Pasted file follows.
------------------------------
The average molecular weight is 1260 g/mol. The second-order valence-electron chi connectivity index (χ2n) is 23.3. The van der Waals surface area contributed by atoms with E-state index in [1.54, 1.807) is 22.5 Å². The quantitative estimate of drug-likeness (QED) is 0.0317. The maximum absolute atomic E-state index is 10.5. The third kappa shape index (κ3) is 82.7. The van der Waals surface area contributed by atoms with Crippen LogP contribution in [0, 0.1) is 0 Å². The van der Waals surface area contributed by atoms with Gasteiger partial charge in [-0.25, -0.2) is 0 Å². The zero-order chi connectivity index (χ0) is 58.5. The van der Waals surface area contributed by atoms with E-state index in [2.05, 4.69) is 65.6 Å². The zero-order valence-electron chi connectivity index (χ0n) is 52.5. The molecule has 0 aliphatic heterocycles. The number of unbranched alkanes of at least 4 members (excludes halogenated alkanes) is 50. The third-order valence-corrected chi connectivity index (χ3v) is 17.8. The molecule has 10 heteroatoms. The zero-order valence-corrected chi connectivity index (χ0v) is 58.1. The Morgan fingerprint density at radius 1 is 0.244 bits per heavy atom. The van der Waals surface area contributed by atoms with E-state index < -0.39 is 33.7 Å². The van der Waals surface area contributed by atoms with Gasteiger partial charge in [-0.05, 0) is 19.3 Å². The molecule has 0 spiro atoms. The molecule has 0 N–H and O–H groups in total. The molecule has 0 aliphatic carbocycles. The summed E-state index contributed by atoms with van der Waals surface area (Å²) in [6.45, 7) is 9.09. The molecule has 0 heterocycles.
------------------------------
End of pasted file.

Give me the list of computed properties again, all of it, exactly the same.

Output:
The average molecular weight is 1260 g/mol. The second-order valence-electron chi connectivity index (χ2n) is 23.3. The van der Waals surface area contributed by atoms with E-state index in [1.54, 1.807) is 22.5 Å². The quantitative estimate of drug-likeness (QED) is 0.0317. The maximum absolute atomic E-state index is 10.5. The third kappa shape index (κ3) is 82.7. The van der Waals surface area contributed by atoms with Crippen LogP contribution in [0, 0.1) is 0 Å². The van der Waals surface area contributed by atoms with Gasteiger partial charge in [-0.25, -0.2) is 0 Å². The zero-order chi connectivity index (χ0) is 58.5. The van der Waals surface area contributed by atoms with E-state index in [2.05, 4.69) is 65.6 Å². The zero-order valence-electron chi connectivity index (χ0n) is 52.5. The molecule has 0 aliphatic heterocycles. The number of unbranched alkanes of at least 4 members (excludes halogenated alkanes) is 50. The third-order valence-corrected chi connectivity index (χ3v) is 17.8. The molecule has 10 heteroatoms. The zero-order valence-corrected chi connectivity index (χ0v) is 58.1. The Morgan fingerprint density at radius 1 is 0.244 bits per heavy atom. The van der Waals surface area contributed by atoms with E-state index < -0.39 is 33.7 Å². The van der Waals surface area contributed by atoms with Gasteiger partial charge in [-0.05, 0) is 19.3 Å². The molecule has 0 spiro atoms. The molecule has 0 N–H and O–H groups in total. The molecule has 0 aliphatic carbocycles. The summed E-state index contributed by atoms with van der Waals surface area (Å²) in [6.45, 7) is 9.09. The molecule has 0 heterocycles.